Short but not Sweet and the Loss of a Super Power

Titles and beginnings are very important as are endings. I am working on a short story at the moment. As I was scribbling away, this week I was convinced that it was going to be perfect. It felt right. The idea was good. It was clever, elegant, controlled. Its flight was like an arrow, and targeted. I don’t know how overnight it morphed into unwieldy, boring, and tatty, but, sadly it did. And so the re-writing, the editing, the long walk back begins. Is it the wrong tense? Should there be a different point of view? How can I improve the language? Is it terse and exciting? God knows. It’s like life, a challenge.
I have been reading quite a few short stories over the summer. They are like poems. They need re-reading and I don’t like re-reading. I am too impatient (and a little lazy). I have to force myself. I like re-reading poems but short stories are too long! So, a short story has to capture my attention, intrigue me, tickle my fancy for it to work for me. If it does, then I may re-read it to discover its secrets. In short, short stories are hard work!
I read The Long Gaze Back which is an excellent collection of short stories by Irish women over the centuries, edited by Sinead Gleeson. It was interesting to see how the short story, its subject and form has evolved over the centuries – not too much. There is a frisson to the short story that I enjoy. The French Irish Rugby match in the World Cup last weekend felt like a short story: exciting, dramatic “with much disturbance below” (Joy Williams – 9 Elements of a Short Story). I am particularly enjoying Alan McMonagle’s collection, Psychotic Episodes. They are quirky. I find them a perfect fit. I like quirky. I am also enjoying the workshops I am doing with Alan (you probably think I am sucking up now but I’m not, honestly). We read short stories, and then discuss them and from that I discover what they are made of. It’s very useful for a cook to understand the ingredients. How to put them together to make the perfect repast is the thing I think I am supposed to come up with.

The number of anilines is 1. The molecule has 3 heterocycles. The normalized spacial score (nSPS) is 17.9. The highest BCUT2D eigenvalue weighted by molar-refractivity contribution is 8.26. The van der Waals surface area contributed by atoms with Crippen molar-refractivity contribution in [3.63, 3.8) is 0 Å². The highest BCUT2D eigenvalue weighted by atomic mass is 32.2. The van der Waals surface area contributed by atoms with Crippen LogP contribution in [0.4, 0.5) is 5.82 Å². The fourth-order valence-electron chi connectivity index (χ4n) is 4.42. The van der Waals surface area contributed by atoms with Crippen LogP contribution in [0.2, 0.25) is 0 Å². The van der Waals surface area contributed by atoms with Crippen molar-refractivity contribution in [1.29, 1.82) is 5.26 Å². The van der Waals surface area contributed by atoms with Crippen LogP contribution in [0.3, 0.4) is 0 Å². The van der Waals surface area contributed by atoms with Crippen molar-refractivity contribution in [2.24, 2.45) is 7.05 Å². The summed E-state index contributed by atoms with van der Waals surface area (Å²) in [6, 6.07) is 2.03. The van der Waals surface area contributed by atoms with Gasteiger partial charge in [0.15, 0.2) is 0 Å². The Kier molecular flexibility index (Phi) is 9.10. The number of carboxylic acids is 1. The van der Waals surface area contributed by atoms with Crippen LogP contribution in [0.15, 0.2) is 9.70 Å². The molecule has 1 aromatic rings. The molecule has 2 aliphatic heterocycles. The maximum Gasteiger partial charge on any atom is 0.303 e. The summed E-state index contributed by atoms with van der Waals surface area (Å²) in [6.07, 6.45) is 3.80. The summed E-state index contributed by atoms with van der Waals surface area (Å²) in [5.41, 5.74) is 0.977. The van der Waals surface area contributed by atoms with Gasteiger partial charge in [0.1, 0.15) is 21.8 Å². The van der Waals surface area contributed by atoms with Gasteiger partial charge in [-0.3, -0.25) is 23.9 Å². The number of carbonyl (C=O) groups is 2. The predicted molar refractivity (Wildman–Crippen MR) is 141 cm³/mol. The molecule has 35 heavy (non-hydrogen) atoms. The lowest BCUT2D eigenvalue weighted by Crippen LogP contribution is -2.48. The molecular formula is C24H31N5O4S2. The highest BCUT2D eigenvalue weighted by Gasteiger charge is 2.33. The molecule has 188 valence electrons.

After having the poetry book published this summer, I experienced a bit of a wobble. I wasn’t sure what the next step along the road was or how to take it. So, I haven’t. Instead, I’ve been careering around on muddy side tracks, enjoying the summer and in particular the recent lovely, sunny autumnal days drenched in colour and chill. I adore autumn: the apples, the smell, the gold, brown, yellows, the burning smoke of fires, chocolate (don’t ask me how that got in there), the slow death and the encroaching darkness of winter.
In fact, my life has been a little like a collection of colourful short stories recently. Each day recollects a difference. They have been full of visits, swimming, reading, workshops, poetry, walking, launches, art, dining in London, Istanbul, Galway, Limerick, Oxford, Kingscourt, old friends, and new friends (as well as the odd glass of home made wine here and there). So the inside has been good. The outside frightening: refugees fleeing, Cameron winning the UK election, chemical weapons, corruption in banking, Inquiries, shameful politicians, patients dying in hospitals. I find it a little discombobulating that my days seem so disconnected to the real world, but am also thankful as the real world is so disturbed. More like a Stephen King novel than a short story.
So I have been busy enjoying life which is never a good prompt for writing. Agonised, meandering misery is far more intense and amusing to read, and far less irritating. There is one aspect of my life I am concerned about. The loss of my super power. I used to exist on four hours of sleep. At four o’clock am my eyes would snap open. I would turn on the light, reach out for my pen and notebook and brilliance would beat its way out. Now my eye lids may or may not unclutch themselves, but even if they do, I give Poppins a cuddle and fall back into a blissful stupor of sleep. Not good for the writing. I need to sharpen my wits. Maybe I should set an alarm! An alarming thought in itself!
Now, will I make a cup of tea or turn over…

kate asleep


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